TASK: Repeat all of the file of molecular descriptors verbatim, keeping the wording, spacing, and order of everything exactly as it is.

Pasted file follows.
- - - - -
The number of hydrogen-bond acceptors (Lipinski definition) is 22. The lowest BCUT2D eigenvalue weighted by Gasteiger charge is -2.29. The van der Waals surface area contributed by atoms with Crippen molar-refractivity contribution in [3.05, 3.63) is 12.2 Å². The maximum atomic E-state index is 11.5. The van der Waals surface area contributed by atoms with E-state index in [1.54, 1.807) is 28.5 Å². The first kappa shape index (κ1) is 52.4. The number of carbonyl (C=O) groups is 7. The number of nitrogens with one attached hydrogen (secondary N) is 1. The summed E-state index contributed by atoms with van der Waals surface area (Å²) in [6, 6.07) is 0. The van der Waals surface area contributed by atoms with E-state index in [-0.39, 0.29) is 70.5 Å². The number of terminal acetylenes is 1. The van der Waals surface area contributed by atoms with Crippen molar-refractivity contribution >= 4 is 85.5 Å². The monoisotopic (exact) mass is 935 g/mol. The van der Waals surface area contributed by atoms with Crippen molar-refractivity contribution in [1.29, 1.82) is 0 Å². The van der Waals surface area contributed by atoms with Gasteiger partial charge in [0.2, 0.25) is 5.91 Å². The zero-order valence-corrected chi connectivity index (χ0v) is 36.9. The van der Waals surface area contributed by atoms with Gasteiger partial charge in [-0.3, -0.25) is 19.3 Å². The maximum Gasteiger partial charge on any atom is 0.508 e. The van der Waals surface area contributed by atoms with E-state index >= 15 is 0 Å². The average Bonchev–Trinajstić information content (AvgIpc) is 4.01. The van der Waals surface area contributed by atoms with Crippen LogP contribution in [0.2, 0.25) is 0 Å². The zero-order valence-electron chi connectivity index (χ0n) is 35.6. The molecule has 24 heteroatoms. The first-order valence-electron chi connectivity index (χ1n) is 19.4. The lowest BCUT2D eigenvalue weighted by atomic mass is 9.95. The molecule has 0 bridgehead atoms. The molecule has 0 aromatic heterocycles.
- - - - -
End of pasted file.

The number of hydrogen-bond acceptors (Lipinski definition) is 22. The lowest BCUT2D eigenvalue weighted by Gasteiger charge is -2.29. The van der Waals surface area contributed by atoms with Crippen molar-refractivity contribution in [3.05, 3.63) is 12.2 Å². The maximum atomic E-state index is 11.5. The van der Waals surface area contributed by atoms with E-state index in [1.54, 1.807) is 28.5 Å². The first kappa shape index (κ1) is 52.4. The number of carbonyl (C=O) groups is 7. The number of nitrogens with one attached hydrogen (secondary N) is 1. The summed E-state index contributed by atoms with van der Waals surface area (Å²) in [6, 6.07) is 0. The van der Waals surface area contributed by atoms with E-state index in [-0.39, 0.29) is 70.5 Å². The number of terminal acetylenes is 1. The van der Waals surface area contributed by atoms with Crippen molar-refractivity contribution >= 4 is 85.5 Å². The monoisotopic (exact) mass is 935 g/mol. The van der Waals surface area contributed by atoms with Crippen molar-refractivity contribution in [1.29, 1.82) is 0 Å². The van der Waals surface area contributed by atoms with Gasteiger partial charge in [0.2, 0.25) is 5.91 Å². The zero-order valence-corrected chi connectivity index (χ0v) is 36.9. The van der Waals surface area contributed by atoms with Gasteiger partial charge in [-0.3, -0.25) is 19.3 Å². The maximum Gasteiger partial charge on any atom is 0.508 e. The van der Waals surface area contributed by atoms with E-state index >= 15 is 0 Å². The average Bonchev–Trinajstić information content (AvgIpc) is 4.01. The van der Waals surface area contributed by atoms with Crippen LogP contribution in [0.2, 0.25) is 0 Å². The zero-order valence-electron chi connectivity index (χ0n) is 35.6. The molecule has 24 heteroatoms. The first-order valence-electron chi connectivity index (χ1n) is 19.4. The lowest BCUT2D eigenvalue weighted by atomic mass is 9.95. The molecule has 0 bridgehead atoms. The molecule has 0 aromatic heterocycles.